One health, one medicine
The convergence of human and animal health
When people walk their dogs, is it the pet or the person who benefits from the exercise?
It’s a trick question — both gain.
Questions surrounding the health of humans and animals often are the same, and MU has historic and emerging strengths where they converge.
For instance, veterinary researcher Jimi Cook’s biological knee replacement, which does away with metal-plastic joints, has healed racehorses and could work just as well in humans. And alumnus Frederick Hausheer’s drug Tavocept for people with lung cancer or ovarian cancer is now in clinical trials at MU for dogs with bladder cancer.
Next time you look down on a dog, remember that human health is akin to canine (but they can keep the dog years).
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Story by Dale Smith | Photo by Rob Hill
Since opening in October 2008, MedZou, a student-run clinic, has provided free care for more than 400 uninsured Boone County residents.
Story by Stephanie Detillier | Photos by Nicholas Benner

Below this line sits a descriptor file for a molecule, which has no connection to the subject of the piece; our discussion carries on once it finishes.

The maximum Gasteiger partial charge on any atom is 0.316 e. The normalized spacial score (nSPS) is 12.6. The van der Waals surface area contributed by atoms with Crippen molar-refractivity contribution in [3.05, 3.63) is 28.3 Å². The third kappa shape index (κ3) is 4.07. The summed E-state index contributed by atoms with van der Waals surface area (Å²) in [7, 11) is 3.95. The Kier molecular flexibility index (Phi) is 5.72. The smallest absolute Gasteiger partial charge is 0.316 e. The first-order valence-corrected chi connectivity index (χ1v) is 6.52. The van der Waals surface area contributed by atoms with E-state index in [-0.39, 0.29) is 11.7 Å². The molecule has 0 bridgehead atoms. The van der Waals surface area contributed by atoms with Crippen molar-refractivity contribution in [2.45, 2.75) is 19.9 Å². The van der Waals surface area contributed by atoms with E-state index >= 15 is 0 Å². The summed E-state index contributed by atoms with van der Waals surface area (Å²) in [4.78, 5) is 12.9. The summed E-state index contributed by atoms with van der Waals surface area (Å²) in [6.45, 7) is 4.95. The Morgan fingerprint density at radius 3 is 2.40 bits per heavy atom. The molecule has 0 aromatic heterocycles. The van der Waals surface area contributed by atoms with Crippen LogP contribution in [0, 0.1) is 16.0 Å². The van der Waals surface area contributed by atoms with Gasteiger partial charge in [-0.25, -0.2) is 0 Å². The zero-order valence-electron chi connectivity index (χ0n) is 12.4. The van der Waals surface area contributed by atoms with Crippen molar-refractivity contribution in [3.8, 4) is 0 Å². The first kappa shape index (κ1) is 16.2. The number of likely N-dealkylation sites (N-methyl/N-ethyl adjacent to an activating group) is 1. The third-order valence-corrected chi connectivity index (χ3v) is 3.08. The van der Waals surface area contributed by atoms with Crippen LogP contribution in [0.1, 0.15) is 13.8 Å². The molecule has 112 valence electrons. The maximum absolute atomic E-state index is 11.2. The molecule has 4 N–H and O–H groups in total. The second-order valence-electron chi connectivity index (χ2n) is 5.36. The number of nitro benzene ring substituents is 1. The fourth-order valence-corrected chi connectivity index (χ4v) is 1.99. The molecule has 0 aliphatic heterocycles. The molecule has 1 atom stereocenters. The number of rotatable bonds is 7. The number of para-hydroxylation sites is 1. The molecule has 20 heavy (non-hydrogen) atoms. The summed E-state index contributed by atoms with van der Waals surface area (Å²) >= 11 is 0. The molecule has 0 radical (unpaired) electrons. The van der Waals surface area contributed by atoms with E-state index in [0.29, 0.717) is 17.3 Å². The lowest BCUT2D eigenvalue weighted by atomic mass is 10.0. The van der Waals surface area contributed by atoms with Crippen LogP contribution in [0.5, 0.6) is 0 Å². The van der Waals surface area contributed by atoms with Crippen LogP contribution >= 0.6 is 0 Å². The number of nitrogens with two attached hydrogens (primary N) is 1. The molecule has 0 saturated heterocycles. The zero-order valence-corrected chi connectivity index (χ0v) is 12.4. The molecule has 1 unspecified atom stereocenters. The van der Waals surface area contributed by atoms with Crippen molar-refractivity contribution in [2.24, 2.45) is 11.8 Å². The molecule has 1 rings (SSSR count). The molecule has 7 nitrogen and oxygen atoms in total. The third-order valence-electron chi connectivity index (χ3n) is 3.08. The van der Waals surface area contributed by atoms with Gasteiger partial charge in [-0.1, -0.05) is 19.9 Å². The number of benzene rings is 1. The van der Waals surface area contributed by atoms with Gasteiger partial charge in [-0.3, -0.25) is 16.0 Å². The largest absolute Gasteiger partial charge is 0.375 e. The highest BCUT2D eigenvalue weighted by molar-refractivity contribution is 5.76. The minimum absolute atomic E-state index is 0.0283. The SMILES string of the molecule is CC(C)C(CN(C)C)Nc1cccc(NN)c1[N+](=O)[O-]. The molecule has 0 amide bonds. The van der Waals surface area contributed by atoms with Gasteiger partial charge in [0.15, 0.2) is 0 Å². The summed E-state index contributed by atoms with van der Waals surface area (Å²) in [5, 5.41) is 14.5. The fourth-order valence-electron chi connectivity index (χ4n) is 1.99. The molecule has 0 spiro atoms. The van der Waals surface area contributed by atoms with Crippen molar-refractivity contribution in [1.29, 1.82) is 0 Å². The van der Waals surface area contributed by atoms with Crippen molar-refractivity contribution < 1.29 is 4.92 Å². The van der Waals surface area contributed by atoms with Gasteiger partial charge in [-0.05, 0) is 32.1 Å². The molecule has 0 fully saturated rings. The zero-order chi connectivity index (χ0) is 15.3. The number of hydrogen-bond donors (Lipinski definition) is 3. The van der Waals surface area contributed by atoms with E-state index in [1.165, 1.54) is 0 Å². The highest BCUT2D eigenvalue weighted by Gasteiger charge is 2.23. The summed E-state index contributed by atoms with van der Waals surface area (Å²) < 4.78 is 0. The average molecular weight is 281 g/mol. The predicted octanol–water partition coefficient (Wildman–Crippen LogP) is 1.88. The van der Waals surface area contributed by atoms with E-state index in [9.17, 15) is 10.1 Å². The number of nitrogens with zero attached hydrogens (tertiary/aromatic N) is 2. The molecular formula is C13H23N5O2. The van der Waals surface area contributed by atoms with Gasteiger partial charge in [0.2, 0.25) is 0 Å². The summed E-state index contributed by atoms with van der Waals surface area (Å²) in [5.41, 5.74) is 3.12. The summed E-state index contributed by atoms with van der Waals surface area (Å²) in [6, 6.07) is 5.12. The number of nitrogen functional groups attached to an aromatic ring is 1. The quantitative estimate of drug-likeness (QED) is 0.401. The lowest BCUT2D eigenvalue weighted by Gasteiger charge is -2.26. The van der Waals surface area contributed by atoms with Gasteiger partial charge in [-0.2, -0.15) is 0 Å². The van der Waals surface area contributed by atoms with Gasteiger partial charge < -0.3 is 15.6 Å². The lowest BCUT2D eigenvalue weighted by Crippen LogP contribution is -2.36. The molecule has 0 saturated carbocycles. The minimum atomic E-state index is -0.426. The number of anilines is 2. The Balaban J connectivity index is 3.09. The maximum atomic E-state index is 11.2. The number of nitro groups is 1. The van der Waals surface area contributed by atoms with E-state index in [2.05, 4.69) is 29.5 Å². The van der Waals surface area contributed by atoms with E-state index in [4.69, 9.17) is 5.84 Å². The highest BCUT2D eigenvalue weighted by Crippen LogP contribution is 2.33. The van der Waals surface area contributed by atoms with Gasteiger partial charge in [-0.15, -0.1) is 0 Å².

Fred vom Saal’s research led to a consumer rebellion against products made with the plastics additive bisphenol A. Now he wants government regulators to take a stand on toxic chemicals in everyday products.
Story by Brian Wallstin | Photos by Rob Hill
McDuff the Scottish terrier has bladder cancer. He is part of a Mizzou study which tests the human cancer-fighting drug Tavocept on dogs.
Story by Marcus Wilkins | Photos by Nicholas Benner
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Short stories about Mizzou’s advances in health-related teaching, learning, research, economic development and clinical treatments.
Stories and photos by MIZZOU Magazine staff